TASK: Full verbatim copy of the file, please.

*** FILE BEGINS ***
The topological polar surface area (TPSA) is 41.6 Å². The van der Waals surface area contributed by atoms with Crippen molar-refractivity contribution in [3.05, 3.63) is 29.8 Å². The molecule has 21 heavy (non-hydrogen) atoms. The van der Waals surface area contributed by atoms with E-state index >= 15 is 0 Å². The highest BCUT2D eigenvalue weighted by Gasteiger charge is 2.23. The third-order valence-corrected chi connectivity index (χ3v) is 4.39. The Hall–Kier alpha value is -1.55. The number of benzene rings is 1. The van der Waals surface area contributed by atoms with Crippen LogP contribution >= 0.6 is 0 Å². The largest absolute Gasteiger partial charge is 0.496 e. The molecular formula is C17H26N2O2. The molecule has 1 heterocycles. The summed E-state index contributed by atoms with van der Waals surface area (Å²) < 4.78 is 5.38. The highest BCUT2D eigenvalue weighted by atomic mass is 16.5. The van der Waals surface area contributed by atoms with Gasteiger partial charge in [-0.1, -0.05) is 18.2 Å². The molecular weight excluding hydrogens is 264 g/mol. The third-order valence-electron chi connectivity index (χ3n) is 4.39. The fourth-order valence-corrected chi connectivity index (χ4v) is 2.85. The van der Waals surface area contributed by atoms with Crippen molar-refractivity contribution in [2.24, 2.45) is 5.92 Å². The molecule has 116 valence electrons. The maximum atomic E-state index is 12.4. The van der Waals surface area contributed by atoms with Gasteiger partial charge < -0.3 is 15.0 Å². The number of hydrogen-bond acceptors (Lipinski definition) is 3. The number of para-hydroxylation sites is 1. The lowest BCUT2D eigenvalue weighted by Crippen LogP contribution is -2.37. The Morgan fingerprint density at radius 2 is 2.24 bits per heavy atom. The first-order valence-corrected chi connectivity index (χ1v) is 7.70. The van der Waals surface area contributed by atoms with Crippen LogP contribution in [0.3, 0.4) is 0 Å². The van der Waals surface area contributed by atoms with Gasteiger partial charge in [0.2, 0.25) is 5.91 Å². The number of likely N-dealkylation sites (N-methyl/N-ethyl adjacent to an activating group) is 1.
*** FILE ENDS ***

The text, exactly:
The topological polar surface area (TPSA) is 41.6 Å². The van der Waals surface area contributed by atoms with Crippen molar-refractivity contribution in [3.05, 3.63) is 29.8 Å². The molecule has 21 heavy (non-hydrogen) atoms. The van der Waals surface area contributed by atoms with E-state index >= 15 is 0 Å². The highest BCUT2D eigenvalue weighted by Gasteiger charge is 2.23. The third-order valence-corrected chi connectivity index (χ3v) is 4.39. The Hall–Kier alpha value is -1.55. The number of benzene rings is 1. The van der Waals surface area contributed by atoms with Crippen LogP contribution >= 0.6 is 0 Å². The largest absolute Gasteiger partial charge is 0.496 e. The molecular formula is C17H26N2O2. The molecule has 1 heterocycles. The summed E-state index contributed by atoms with van der Waals surface area (Å²) < 4.78 is 5.38. The highest BCUT2D eigenvalue weighted by atomic mass is 16.5. The van der Waals surface area contributed by atoms with Gasteiger partial charge in [-0.1, -0.05) is 18.2 Å². The molecular weight excluding hydrogens is 264 g/mol. The third-order valence-electron chi connectivity index (χ3n) is 4.39. The fourth-order valence-corrected chi connectivity index (χ4v) is 2.85. The van der Waals surface area contributed by atoms with Crippen molar-refractivity contribution in [2.24, 2.45) is 5.92 Å². The molecule has 116 valence electrons. The maximum atomic E-state index is 12.4. The van der Waals surface area contributed by atoms with Gasteiger partial charge < -0.3 is 15.0 Å². The number of hydrogen-bond acceptors (Lipinski definition) is 3. The number of para-hydroxylation sites is 1. The lowest BCUT2D eigenvalue weighted by Crippen LogP contribution is -2.37. The Morgan fingerprint density at radius 2 is 2.24 bits per heavy atom. The first-order valence-corrected chi connectivity index (χ1v) is 7.70. The van der Waals surface area contributed by atoms with Crippen LogP contribution in [0.3, 0.4) is 0 Å². The van der Waals surface area contributed by atoms with Gasteiger partial charge in [0.2, 0.25) is 5.91 Å². The number of likely N-dealkylation sites (N-methyl/N-ethyl adjacent to an activating group) is 1.